China’s producer prices fall, consumer inflation slows on soft demand


Article content

BEIJING — China’s factory-gate prices showed an annual fall for a second month in November while consumer inflation slowed, indicating weak activity and soft demand in an economy that has been held back by tough pandemic controls.

Analysts said they expected the government to keep interest rates low and take measures to boost confidence.

Article content

The producer price index (PPI) was down 1.3% on a year earlier, unchanged from an annual contraction seen in October, according to National Bureau of Statistics (NBS) data issued on Friday. That was slower than a 1.4% fall tipped in a Reuters poll.

Advertisement 2

Article content

The November consumer price index (CPI) rose at its slowest pace in eight months, climbing 1.6% from a year earlier, which was less than the 2.1% annual rise seen in October but in line with a Reuters poll.

“These data suggest the economic momentum (continues) to weaken,” said Zhiwei Zhang, chief economist at Pinpoint Asset Management.

A high-level political meeting on Tuesday, a gathering of the ruling Communist Party’s Politburo, emphasized that in 2023 the government would focus on stabilizing growth, promoting domestic demand and opening up to the outside world.

Zhang said that, although the government had eased pandemic controls over the past week, it would take further measures to spur the economy.

“The Politburo meeting … identified weak confidence as a major problem for the economy,” he said. “I expect the government will do more to boost market and household confidence. The fast pace of reopening indicates the government’s sense of urgency.”

Advertisement 3

Article content

Growth in the world’s second-largest economy has sagged this year, largely impacted by the uncompromising COVID-19 curbs as global demand has also wavered.

The producer price deflation and milder consumer price inflation of November accompanied record COVID-19 infections and related curbs that disrupted production and curbed mobility.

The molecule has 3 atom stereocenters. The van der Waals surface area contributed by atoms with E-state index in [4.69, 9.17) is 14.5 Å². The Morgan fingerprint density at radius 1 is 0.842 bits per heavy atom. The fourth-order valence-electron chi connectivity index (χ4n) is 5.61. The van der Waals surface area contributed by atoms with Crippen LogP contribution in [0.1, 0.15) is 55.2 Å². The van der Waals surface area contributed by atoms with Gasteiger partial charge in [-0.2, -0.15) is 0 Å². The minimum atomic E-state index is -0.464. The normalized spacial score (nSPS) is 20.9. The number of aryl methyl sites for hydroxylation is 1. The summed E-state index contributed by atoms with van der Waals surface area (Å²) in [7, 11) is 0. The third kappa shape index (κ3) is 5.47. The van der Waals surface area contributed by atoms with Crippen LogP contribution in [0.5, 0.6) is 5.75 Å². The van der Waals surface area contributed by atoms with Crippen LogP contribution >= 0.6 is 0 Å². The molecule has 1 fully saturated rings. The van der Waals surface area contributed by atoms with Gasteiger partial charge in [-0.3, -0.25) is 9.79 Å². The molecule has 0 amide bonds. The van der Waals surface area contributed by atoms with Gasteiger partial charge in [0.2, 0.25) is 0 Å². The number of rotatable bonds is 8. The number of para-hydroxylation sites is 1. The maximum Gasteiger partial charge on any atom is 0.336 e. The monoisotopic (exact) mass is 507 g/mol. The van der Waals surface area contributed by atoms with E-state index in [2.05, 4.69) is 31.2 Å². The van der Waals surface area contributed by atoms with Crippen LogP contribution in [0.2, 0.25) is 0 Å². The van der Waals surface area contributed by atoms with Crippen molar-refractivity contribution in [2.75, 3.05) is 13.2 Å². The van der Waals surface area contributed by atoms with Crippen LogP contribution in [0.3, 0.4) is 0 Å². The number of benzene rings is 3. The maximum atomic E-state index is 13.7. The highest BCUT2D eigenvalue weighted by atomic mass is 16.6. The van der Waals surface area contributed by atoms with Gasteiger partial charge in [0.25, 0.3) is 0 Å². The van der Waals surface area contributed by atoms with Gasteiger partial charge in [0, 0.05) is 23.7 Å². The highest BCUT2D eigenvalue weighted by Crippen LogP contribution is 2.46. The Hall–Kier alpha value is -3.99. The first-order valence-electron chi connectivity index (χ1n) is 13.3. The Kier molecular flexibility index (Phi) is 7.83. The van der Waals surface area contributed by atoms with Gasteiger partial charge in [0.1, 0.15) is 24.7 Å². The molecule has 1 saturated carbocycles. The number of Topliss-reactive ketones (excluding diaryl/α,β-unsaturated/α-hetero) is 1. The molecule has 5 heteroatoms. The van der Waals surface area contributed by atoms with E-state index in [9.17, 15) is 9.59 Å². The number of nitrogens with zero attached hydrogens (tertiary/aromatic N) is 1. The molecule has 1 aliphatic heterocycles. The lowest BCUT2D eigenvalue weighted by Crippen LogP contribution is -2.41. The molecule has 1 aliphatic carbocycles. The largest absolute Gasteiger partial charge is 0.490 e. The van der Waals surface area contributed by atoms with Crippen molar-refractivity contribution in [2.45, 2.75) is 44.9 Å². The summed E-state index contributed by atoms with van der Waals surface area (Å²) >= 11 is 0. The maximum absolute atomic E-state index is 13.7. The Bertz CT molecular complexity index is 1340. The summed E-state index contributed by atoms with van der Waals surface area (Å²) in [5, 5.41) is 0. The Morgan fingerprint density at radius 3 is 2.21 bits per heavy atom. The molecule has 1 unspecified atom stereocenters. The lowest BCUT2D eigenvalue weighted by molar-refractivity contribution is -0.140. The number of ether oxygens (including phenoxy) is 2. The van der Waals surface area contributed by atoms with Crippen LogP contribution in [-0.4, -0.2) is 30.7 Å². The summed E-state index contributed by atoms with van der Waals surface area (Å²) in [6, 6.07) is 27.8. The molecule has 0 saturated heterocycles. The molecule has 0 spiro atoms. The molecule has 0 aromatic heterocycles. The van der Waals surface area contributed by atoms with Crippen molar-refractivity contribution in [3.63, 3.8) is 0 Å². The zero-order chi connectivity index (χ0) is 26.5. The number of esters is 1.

Although markets have cheered the shift in pandemic policy, economists say it will

likely depress growth

over the next few months as infections surge, bringing an economic rebound only later in 2023.

Producer deflation was led by the steel industry, in which prices were down 18.7%.

Part of the explanation for slower growth in consumer prices was in food markets.

Food prices were up 3.7% on a year earlier, whereas the rise seen in October was 7.0%. Within the food category, pork was a factor behind moderating inflation: it was 34.4% pricier in November than in the same month last year, but in October the annual rise had been 51.8%.

Advertisement 4

Article content

Underlying core annual inflation, which excludes volatile food and energy prices, was just 0.6% in November, unchanged from October

“The overall inflation pressure remains benign in China, and we expect the CPI inflation will be around 1.6% for 2023, down from 2.0% in 2022. Given this, the monetary policy will remain accommodative over the coming year,” said Hao Zhou, chief economist at Guotai Junan Group.

China’s central bank has kept its benchmark one-year loan prime rate at 3.65% since August. It expects consumer inflation to remain moderate next year.

(Reporting by Liangping Gao and Liz Lee; Editing by Edmund Klamann and Bradley Perrett)



Postmedia is committed to maintaining a lively but civil forum for discussion and encourage all readers to share their views on our articles. Comments may take up to an hour for moderation before appearing on the site. We ask you to keep your comments relevant and respectful. We have enabled email notifications—you will now receive an email if you receive a reply to your comment, there is an update to a comment thread you follow or if a user you follow comments. Visit our Community Guidelines for more information and details on how to adjust your email settings.


Source link

Comments are closed.